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The 75-year old Roller Derby Referee

May 18, 2024 3 min read 8 Comments

The 75-year old Roller Derby Referee

By Ray Glier

Evelyn Block, aka Stevie Fleetwheels, blew the whistle and did what roller derby referees do to misbehaving athletes. She put the offender in the penalty box. The girl had taken out her mouth guard while skating on the track, which is against the rules.

The child, who was five years old, burst into tears at the penalty.

“We are loose with the rules, usually, with kids that age,” Block said.
“I felt terrible, I destroyed her world, but it was a safety issue.”

A safety issue? What do you call a 75-year old woman who referees roller
derby on skates and is feet away from a scrum and getting knocked over, or knocked out?

“A bad ass,” Block said. “My son calls me a bad ass.”

Look at the picture that goes with this story. It is easy to see the zeal on Block’s face. She lives in Redondo Beach, Calif., and she sees the walkers, joggers, pickleballers, golfers, and surfers and is content with her choice of sport. She has to look in the mirror to see somebody her age refereeing roller derby.

“I look around and see friends in the northeast who are my age and they are in rocking chairs,” Block said. “I guess it’s the weather out here. My older friends in California are always doing something to stay active. It’s a mindset.”

The cool thing about roller derby is it is too cool for the Olympics to add it as a sport. The talking hairdos in Switzerland will not go for nicknames in their starched-shirt world. Pseudonyms are the essence of the Roller Derby
culture, like pro wrestling. Block picked “Stevie Fleetwheels” because she is a fan of Fleetwood Mac and the superstar Stevie Nicks.

She has a friend, Anita Another, whose husband, Justin Bibe, are in the wine business. “Pistol Packing Mama”, another pal, is a retired police officer.

“A lot of times people don’t know one another’s real name,” Stevie Fleetwheels said.

That she was a family therapist in a New York borough did not ease Stevie’s devotion to the sport when it came to penalizing the 5-year old. The child’s coach came over to speak with the kid and calm her down and that goes to the posture of this brand of roller derby.

Abusive fans get showed the door. This is not the roller derby of the 70s, which featured staged action, but also some real fisticuffs. Abusive players know better than to be unruly, even those twice the weight of Block.

She got caught up in one of those roller derby scrums and a 250-pound man ran into her. As she tumbled over the man shouted he had been fouled “That was a back block,” he yelled.

“No, it wasn’t,” Block shot back at him.

The referees who also play the sport are the most challenging to deal with because they think they know better. No, they don’t. Block has been doing this almost 11 years and she dissected the 64-page rule book long ago.

“I’ve been doing it long enough that I don’t get intimidated,” she said.

Evelyn never played Roller Derby. When she moved to the west coast she considered surfing and thought it too complicated. She saw the flotilla of skaters on the beach boardwalks and thought, “I’ll do that” and became a referee, which she considered fun enough.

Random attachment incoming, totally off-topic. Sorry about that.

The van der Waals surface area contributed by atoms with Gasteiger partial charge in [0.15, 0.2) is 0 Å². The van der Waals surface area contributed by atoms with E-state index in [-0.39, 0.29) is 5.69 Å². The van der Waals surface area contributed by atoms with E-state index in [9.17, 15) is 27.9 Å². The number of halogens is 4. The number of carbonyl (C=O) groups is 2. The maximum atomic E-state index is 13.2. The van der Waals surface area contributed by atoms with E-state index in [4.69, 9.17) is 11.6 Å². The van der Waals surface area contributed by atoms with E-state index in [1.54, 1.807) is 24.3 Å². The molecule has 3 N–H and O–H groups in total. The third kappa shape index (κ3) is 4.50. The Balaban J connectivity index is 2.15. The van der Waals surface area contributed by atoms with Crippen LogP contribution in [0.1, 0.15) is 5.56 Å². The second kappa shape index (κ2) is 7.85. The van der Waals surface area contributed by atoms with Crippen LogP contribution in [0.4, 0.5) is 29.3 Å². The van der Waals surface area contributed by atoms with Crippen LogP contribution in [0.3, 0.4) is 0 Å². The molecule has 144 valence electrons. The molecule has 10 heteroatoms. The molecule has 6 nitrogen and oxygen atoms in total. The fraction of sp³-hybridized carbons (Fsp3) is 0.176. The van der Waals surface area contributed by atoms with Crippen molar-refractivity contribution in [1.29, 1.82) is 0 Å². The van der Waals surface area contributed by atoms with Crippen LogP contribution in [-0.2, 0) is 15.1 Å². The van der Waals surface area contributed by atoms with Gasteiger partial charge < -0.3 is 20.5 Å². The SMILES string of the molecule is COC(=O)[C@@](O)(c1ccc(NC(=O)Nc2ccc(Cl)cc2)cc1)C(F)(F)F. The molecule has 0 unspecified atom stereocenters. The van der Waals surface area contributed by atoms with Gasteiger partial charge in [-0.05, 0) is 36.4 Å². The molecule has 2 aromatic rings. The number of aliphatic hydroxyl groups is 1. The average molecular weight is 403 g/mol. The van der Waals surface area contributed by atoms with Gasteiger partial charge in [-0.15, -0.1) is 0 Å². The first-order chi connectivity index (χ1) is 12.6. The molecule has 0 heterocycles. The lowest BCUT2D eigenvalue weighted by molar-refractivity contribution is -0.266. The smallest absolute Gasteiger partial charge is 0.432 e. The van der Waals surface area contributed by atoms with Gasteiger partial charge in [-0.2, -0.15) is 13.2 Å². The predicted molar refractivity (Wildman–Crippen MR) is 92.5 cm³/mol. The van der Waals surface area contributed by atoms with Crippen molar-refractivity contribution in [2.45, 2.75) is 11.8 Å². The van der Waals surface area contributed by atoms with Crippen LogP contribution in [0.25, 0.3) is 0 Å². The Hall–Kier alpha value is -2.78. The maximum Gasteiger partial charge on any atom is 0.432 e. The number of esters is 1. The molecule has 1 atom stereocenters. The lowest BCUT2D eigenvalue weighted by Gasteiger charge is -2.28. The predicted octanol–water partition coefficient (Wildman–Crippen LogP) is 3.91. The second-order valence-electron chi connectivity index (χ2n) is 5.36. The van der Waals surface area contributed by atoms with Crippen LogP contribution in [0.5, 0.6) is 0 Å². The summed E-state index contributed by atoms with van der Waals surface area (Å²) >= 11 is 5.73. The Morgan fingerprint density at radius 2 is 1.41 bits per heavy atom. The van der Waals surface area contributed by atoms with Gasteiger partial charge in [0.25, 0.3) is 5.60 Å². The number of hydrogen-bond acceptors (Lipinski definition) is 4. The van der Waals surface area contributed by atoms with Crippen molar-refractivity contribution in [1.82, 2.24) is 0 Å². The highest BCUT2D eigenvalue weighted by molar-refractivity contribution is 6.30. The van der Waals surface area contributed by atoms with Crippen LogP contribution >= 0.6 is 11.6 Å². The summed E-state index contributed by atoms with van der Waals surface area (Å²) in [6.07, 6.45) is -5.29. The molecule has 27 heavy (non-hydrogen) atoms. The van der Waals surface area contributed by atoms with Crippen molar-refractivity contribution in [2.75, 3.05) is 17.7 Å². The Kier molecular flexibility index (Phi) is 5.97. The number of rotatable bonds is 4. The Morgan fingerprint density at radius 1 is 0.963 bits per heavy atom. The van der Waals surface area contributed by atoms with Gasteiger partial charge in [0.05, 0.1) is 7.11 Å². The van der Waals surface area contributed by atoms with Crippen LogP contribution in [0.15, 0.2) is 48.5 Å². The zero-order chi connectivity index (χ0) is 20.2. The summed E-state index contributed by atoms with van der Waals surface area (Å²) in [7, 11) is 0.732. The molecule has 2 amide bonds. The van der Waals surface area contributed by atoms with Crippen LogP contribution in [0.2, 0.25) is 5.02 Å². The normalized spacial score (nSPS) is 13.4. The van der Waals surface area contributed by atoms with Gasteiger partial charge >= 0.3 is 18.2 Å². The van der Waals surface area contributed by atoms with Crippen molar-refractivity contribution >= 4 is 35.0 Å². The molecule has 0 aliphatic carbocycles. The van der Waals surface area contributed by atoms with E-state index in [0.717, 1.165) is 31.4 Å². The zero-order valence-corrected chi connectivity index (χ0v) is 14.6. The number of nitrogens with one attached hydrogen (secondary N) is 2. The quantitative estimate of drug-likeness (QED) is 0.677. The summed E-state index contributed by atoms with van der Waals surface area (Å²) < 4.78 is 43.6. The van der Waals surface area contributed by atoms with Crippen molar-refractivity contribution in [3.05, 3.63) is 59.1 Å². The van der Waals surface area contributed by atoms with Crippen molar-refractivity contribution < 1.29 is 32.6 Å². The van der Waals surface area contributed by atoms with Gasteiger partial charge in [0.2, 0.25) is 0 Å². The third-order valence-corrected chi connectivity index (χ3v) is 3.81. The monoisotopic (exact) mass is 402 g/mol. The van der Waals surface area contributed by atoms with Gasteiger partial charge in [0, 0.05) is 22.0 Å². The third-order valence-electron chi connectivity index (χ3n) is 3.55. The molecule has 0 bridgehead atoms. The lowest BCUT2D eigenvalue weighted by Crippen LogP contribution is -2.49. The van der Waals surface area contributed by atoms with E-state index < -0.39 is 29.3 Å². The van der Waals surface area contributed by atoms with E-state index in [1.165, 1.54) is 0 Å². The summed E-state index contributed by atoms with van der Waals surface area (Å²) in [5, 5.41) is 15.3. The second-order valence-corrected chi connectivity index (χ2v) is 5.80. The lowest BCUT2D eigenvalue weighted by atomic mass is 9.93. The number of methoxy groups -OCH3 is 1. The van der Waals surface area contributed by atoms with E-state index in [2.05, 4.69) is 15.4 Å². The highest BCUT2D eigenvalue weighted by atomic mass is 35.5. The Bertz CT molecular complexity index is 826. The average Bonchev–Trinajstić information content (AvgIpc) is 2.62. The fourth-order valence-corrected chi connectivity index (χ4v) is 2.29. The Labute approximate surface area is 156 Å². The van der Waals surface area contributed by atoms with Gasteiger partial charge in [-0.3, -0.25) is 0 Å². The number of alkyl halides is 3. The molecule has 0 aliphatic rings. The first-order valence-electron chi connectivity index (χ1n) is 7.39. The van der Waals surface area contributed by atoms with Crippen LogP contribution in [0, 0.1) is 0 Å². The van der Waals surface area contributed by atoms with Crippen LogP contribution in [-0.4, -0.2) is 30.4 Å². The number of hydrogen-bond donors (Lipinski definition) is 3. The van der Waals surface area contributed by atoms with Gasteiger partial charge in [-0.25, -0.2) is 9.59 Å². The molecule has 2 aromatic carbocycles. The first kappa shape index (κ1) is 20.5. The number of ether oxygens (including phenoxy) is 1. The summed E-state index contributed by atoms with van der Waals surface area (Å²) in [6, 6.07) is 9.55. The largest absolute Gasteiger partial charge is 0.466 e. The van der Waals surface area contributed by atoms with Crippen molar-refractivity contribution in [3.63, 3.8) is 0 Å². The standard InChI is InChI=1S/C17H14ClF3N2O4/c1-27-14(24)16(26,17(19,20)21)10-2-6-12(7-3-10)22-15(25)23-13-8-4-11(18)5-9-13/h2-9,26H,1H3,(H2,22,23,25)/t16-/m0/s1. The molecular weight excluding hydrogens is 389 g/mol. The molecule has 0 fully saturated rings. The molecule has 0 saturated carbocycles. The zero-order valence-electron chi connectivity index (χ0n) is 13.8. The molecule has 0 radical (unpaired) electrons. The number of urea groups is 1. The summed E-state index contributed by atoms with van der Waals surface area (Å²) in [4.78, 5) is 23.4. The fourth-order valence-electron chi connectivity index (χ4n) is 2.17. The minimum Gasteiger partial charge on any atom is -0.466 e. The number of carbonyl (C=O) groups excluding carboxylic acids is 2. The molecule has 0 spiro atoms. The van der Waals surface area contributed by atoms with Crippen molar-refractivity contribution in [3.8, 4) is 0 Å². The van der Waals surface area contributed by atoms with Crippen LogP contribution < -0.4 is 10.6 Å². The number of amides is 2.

It was a blast several times a week until Covid interrupted the fun. The warehouses where they played had to shut down inside activities. When the Covid veil lifted, Block said, the marijuana growers had taken over the warehouse spaces. Now the games are usually just Saturday.

The games on the weekend are not enough to keep Evelyn fit. She does neuromuscular training, which she says “is just more sophisticated and brain-based.”

It is hard for her to explain, she says, but here is one example of a neuromuscular workout

Roller Derby requires a lot of balance and, let me tell you, Block considers the ramifications of being body-blocked to the floor and breaking something. A 75-year old woman, no matter how stout, heals less quickly and her roller derby days would be over.

“Yeah, people get injured, it’s a full contact sport,” Stevie said. “Broken ankles, broken leg, concussions, that sort of thing.”

That sort of thing? Her husband Steve comes as a volunteer “non-skating official” mostly to keep an eye on her.

Block seemed to shrug through the phone at the idea of being hauled off in a meat wagon with a broken sort of thing. “You’re not in the middle of the pack where the injuries happen,” she said.

Still, Stevie Fleetwheels is part of the pack, which is the Geezer Jock pack that defies age.

Geezer Jock is free. Thank you for reading. The writing helps me cope and I hope you find some value, too. 


8 Responses

Shutterbug
Shutterbug

May 14, 2023

I have known, and captured, Stevie for years. She is as sweet as they come, and I can’t imagine a derby bout without her! Keep rollin Fleetwheels, I love my moving targets!!

Mike Lavigna
Mike Lavigna

May 14, 2023

Ray, this was a cool inspiring story at a season of my life when I have lost interest in ANY stories. Thanks for being there and hang in there. Mike

Diane Stone
Diane Stone

May 14, 2023

The New Jersey Roller Derby Team in Morristown , NJ are great!

Lauren Casapulla
Lauren Casapulla

May 14, 2023

Stevie is awesome—bad ass and ethical, beyond reproach. Thank you for this fabulous form of volunteer work.

Felonious Feline
Felonious Feline

May 13, 2023

Love Stevie. We have been doing this sport as refs together for 11 years, and she is still one of my most trusted ref friends and crew mates. :3

Patti Baker
Patti Baker

May 13, 2023

Another fabulous story Ray. Yay for Stevie

Leah Rewolinski
Leah Rewolinski

May 13, 2023

I love this story! Way to go, Stevie!

dixon hemphill
dixon hemphill

May 13, 2023

This is a different sport but one that gives the athlete a really great workout.

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